Learning about body-informed trauma has changed my mental health game.
But as much as I am exploring my body and its memories, I don’t exist in a vaccum.
Over the past decades, through the age of industrialisation and the blooming of capitalism, the body too has become a commodity.
Especially since COVID the autonomy of our bodies has become politicised.
So which one is it? Am I my body, or does my body belong to the world?
“Body is nothing more than emptiness, emptiness is nothing more than body.”
– Avalokiteshvara, the Bodhisattva of Compassion
Buddhism taught me that nothing is truly as I perceive it to be.
My body might feel like an expansion of myself, but we exchange parts of it daily.
Be it while cells rejuvenate using the resources we offer it, to the air we breathe in the home we choose.
The medicine that is available in my country and my price range, the blood transfusion I require when needed, the donor kidney I will eventually need in the future.
It feels like I know where my body starts and ends, but when I look in the mirror, I see a collection of desirable and undesirable traits, and how they are perceived by others.
I look at my skin and the tattoo collection I have acquired. My hair and what I want it to say about me as a person, hoping it signals my queerhood and independent nature.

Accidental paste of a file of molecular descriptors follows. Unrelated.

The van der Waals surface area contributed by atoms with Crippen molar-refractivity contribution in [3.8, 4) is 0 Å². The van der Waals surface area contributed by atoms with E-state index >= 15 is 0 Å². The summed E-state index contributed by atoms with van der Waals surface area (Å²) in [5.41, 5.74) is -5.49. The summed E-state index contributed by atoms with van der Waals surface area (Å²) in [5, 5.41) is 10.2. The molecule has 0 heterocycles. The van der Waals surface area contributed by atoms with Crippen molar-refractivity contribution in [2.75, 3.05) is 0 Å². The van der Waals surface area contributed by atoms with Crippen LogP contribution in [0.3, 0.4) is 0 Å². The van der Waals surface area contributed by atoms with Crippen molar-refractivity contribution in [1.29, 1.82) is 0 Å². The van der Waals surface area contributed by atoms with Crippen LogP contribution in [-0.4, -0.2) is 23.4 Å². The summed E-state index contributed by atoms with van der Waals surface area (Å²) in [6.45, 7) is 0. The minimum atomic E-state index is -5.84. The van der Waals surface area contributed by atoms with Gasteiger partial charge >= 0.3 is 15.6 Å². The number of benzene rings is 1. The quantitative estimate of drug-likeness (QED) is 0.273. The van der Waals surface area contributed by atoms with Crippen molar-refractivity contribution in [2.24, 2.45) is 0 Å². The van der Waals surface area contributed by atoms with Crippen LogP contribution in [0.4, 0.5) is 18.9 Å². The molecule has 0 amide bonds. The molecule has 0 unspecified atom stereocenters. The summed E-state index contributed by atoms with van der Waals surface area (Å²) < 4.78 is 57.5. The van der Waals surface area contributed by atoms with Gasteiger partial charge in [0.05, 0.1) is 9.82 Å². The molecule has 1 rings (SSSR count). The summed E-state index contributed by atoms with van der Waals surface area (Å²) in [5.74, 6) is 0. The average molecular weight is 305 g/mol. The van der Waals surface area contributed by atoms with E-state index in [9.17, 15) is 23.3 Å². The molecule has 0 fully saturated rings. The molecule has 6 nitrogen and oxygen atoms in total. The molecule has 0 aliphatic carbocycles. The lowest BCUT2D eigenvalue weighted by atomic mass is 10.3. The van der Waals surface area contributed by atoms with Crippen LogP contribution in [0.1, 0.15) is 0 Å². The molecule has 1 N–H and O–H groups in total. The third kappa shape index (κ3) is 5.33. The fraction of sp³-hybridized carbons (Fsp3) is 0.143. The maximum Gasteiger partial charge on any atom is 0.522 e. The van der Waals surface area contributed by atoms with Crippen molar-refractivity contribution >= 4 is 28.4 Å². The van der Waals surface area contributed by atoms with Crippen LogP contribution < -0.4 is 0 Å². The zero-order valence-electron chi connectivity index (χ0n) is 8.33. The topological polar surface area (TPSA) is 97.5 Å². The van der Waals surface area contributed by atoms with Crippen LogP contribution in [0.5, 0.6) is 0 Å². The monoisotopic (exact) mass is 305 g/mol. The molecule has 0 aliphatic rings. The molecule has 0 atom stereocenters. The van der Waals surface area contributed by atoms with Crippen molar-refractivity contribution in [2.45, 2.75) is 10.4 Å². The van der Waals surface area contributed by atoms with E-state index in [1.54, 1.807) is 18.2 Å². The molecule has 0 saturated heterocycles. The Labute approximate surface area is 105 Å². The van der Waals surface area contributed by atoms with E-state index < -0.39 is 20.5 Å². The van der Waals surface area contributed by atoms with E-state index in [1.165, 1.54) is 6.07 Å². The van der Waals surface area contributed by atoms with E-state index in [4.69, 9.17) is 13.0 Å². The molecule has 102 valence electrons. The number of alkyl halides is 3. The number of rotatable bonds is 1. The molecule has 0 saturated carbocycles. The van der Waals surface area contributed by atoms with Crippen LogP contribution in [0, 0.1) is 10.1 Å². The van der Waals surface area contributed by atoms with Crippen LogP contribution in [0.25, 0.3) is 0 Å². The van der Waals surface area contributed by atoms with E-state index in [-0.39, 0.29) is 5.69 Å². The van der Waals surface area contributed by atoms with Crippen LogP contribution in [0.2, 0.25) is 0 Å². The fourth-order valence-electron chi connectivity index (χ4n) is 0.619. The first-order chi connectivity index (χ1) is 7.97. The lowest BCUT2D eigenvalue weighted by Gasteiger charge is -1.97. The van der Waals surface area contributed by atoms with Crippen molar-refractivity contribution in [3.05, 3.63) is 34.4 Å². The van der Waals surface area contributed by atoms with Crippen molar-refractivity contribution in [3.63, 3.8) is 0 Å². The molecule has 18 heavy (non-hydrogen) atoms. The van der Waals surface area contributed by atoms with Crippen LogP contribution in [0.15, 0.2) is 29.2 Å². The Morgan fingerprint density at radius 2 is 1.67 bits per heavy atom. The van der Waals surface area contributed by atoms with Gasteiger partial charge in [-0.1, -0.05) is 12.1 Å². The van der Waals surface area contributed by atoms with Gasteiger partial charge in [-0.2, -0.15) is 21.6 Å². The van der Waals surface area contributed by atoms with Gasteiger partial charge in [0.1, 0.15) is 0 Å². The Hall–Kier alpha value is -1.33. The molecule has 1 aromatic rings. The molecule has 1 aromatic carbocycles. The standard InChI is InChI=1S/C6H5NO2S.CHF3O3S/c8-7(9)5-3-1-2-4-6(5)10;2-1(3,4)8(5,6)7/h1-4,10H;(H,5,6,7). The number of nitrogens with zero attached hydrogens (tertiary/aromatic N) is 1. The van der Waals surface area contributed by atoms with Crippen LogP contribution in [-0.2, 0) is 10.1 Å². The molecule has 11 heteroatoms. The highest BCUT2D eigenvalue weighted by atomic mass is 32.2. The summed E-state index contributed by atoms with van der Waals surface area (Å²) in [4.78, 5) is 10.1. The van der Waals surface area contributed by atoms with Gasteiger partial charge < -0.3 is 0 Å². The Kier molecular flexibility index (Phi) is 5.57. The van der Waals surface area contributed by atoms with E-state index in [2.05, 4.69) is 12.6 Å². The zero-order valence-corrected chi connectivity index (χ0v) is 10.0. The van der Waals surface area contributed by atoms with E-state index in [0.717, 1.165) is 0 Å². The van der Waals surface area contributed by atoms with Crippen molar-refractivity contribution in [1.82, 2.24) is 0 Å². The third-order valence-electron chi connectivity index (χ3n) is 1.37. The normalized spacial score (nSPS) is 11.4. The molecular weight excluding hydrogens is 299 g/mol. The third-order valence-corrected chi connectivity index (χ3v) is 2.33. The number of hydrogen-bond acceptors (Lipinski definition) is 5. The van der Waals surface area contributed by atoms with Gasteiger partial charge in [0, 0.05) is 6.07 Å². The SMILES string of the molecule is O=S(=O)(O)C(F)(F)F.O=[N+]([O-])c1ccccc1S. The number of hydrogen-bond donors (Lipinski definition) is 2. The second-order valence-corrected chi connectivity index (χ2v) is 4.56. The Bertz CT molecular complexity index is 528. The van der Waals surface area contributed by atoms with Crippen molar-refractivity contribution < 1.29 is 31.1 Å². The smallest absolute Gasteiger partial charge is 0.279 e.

None of these are truly decided by me, but by my community as a whole.
“so I love you because I know no other way than this:
where I does not exist, nor you,
so close that your hand on my chest is my hand,
so close that your eyes close as I fall asleep. “
– Pablo Neruda
I have an embodiment lecture in my Anthropology course where we discuss the implications of commodifying bodies in culture, but I would like to offer a different view point. Yes, we can take apart our bodies to discuss political and economic implications just like we do with other objects.
But we can also change the way we view objects – as not truly what they are.
An apple pie in the grocery store is much more than that: it is the labour of the workers who picked the apple, the bakers who cut them, the delivery and packaging crew, the memories we associate with the taste. It is a team effort to create an object, just as it is with our bodies.
My body does not truly start and end with skin, it breathes into the world and impacts and is impacted by all.
My understanding of its uses depends on my society’s understanding of it, but my loving of it does not.
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